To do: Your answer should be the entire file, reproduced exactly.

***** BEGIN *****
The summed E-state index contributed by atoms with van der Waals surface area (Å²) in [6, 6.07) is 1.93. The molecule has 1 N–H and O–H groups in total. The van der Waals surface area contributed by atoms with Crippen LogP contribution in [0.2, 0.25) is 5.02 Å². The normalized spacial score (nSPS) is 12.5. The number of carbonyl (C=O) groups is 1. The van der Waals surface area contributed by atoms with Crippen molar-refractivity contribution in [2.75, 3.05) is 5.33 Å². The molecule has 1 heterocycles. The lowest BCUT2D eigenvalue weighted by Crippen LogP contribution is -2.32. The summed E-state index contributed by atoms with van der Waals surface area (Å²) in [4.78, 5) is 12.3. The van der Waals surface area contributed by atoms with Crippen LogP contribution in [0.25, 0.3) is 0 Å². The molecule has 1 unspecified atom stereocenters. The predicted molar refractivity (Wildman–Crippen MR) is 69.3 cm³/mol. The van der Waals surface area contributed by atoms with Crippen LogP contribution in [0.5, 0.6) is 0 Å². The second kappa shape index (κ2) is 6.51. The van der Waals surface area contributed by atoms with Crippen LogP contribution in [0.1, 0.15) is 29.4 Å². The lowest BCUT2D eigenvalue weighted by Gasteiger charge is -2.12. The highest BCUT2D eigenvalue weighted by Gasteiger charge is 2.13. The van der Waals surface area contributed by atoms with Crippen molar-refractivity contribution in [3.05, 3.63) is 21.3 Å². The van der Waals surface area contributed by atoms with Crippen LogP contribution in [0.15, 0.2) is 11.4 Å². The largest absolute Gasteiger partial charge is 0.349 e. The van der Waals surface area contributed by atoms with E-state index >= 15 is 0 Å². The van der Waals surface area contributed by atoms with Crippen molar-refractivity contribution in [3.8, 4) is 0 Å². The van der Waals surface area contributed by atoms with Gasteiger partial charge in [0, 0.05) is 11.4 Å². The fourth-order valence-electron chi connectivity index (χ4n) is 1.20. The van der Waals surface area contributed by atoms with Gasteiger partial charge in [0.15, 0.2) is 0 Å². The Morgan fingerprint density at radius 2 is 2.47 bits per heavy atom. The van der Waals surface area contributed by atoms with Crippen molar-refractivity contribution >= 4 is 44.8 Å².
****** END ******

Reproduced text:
The summed E-state index contributed by atoms with van der Waals surface area (Å²) in [6, 6.07) is 1.93. The molecule has 1 N–H and O–H groups in total. The van der Waals surface area contributed by atoms with Crippen LogP contribution in [0.2, 0.25) is 5.02 Å². The normalized spacial score (nSPS) is 12.5. The number of carbonyl (C=O) groups is 1. The van der Waals surface area contributed by atoms with Crippen molar-refractivity contribution in [2.75, 3.05) is 5.33 Å². The molecule has 1 heterocycles. The lowest BCUT2D eigenvalue weighted by Crippen LogP contribution is -2.32. The summed E-state index contributed by atoms with van der Waals surface area (Å²) in [4.78, 5) is 12.3. The van der Waals surface area contributed by atoms with Crippen LogP contribution in [0.25, 0.3) is 0 Å². The molecule has 1 unspecified atom stereocenters. The predicted molar refractivity (Wildman–Crippen MR) is 69.3 cm³/mol. The van der Waals surface area contributed by atoms with Crippen LogP contribution in [0.5, 0.6) is 0 Å². The second kappa shape index (κ2) is 6.51. The van der Waals surface area contributed by atoms with Crippen LogP contribution in [0.1, 0.15) is 29.4 Å². The lowest BCUT2D eigenvalue weighted by Gasteiger charge is -2.12. The highest BCUT2D eigenvalue weighted by Gasteiger charge is 2.13. The van der Waals surface area contributed by atoms with Crippen molar-refractivity contribution in [3.05, 3.63) is 21.3 Å². The van der Waals surface area contributed by atoms with Crippen LogP contribution in [0.15, 0.2) is 11.4 Å². The largest absolute Gasteiger partial charge is 0.349 e. The van der Waals surface area contributed by atoms with E-state index >= 15 is 0 Å². The van der Waals surface area contributed by atoms with Crippen molar-refractivity contribution in [3.8, 4) is 0 Å². The van der Waals surface area contributed by atoms with Gasteiger partial charge in [0, 0.05) is 11.4 Å². The fourth-order valence-electron chi connectivity index (χ4n) is 1.20. The van der Waals surface area contributed by atoms with Gasteiger partial charge in [0.15, 0.2) is 0 Å². The Morgan fingerprint density at radius 2 is 2.47 bits per heavy atom. The van der Waals surface area contributed by atoms with Crippen molar-refractivity contribution >= 4 is 44.8 Å².